Steven Johnson argues in the New York Times Magazine that watching TV makes you smarter. Oddly enough, he chooses a magazine—a thoroughly word-based media—to make his point.
The article is long, but the crux of the Johnson’s point is that TV shows today have plot lines that are so complex, a person can’t help but grow more intelligent by watching them. He writes:
…To make sense of an episode of ”24,” you have to integrate far more information than you would have a few decades ago watching a comparable show. Beneath the violence and the ethnic stereotypes, another trend appears: to keep up with entertainment like ”24,” you have to pay attention, make inferences, track shifting social relationships. This is what I call the Sleeper Curve: the most debased forms of mass diversion — video games and violent television dramas and juvenile sitcoms — turn out to be nutritional after all.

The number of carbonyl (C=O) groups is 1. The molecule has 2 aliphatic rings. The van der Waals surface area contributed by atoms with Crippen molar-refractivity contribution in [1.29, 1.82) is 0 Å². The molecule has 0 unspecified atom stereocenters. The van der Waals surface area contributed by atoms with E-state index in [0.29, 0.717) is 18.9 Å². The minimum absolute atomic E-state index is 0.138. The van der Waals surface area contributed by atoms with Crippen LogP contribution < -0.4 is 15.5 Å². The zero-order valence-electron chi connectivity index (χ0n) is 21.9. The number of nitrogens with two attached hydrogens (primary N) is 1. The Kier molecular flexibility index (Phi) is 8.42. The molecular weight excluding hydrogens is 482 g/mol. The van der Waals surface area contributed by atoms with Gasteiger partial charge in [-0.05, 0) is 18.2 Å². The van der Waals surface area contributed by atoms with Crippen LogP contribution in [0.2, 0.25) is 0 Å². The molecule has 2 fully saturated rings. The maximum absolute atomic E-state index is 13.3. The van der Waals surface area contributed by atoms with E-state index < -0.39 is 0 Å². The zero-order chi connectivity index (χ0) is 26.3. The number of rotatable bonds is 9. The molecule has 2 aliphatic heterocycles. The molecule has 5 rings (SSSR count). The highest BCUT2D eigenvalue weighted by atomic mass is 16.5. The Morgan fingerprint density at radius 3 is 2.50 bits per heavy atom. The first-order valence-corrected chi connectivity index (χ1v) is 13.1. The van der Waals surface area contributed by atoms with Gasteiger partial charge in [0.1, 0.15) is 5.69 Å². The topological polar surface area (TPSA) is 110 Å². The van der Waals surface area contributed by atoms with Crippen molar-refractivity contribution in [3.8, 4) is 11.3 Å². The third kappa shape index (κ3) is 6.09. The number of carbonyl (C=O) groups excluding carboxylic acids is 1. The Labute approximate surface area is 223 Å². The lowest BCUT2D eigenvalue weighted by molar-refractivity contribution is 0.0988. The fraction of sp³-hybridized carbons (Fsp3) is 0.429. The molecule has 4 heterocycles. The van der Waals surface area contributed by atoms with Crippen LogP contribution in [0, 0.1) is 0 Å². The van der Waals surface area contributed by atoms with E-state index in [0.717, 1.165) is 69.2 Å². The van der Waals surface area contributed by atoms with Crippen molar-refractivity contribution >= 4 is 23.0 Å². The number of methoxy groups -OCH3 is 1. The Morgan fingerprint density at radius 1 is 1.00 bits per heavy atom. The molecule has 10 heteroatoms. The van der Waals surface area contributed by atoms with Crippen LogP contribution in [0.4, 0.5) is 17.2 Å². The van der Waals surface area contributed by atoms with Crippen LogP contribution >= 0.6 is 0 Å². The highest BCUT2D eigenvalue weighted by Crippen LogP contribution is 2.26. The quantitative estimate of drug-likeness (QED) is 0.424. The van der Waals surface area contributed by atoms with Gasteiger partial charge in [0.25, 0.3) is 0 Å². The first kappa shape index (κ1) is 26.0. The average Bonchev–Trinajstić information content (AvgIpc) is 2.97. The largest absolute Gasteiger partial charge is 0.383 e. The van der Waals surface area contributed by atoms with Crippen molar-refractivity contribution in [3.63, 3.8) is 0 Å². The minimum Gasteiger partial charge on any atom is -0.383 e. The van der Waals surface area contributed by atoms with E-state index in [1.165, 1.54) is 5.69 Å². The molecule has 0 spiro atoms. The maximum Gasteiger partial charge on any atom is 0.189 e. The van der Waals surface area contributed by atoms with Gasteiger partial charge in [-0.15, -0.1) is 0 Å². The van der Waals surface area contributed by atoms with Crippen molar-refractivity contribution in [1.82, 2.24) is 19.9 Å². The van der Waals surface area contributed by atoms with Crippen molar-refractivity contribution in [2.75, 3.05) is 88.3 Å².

Johnson burns a lot of words in the essay, but all he really ends up saying is that today’s shows are much more intricate than ones from television’s Golden Age. All this really proves is that television watching now is a more cognitive activity than television watching 50 years ago. In that sense, today’s TV may indeed make us smarter.
The problem is that Johnson fails to note that television remains a cognitively passive medium. This means that television has gained little ground on alternative means of spending one’s time—whether it be reading a book or walking in the forest. Activities that require constant active participation of the brain are much more conducive to learning. Viewers of “24” may indeed have to piece together several plot lines, but in the end, they’re still just sitting back watching a show.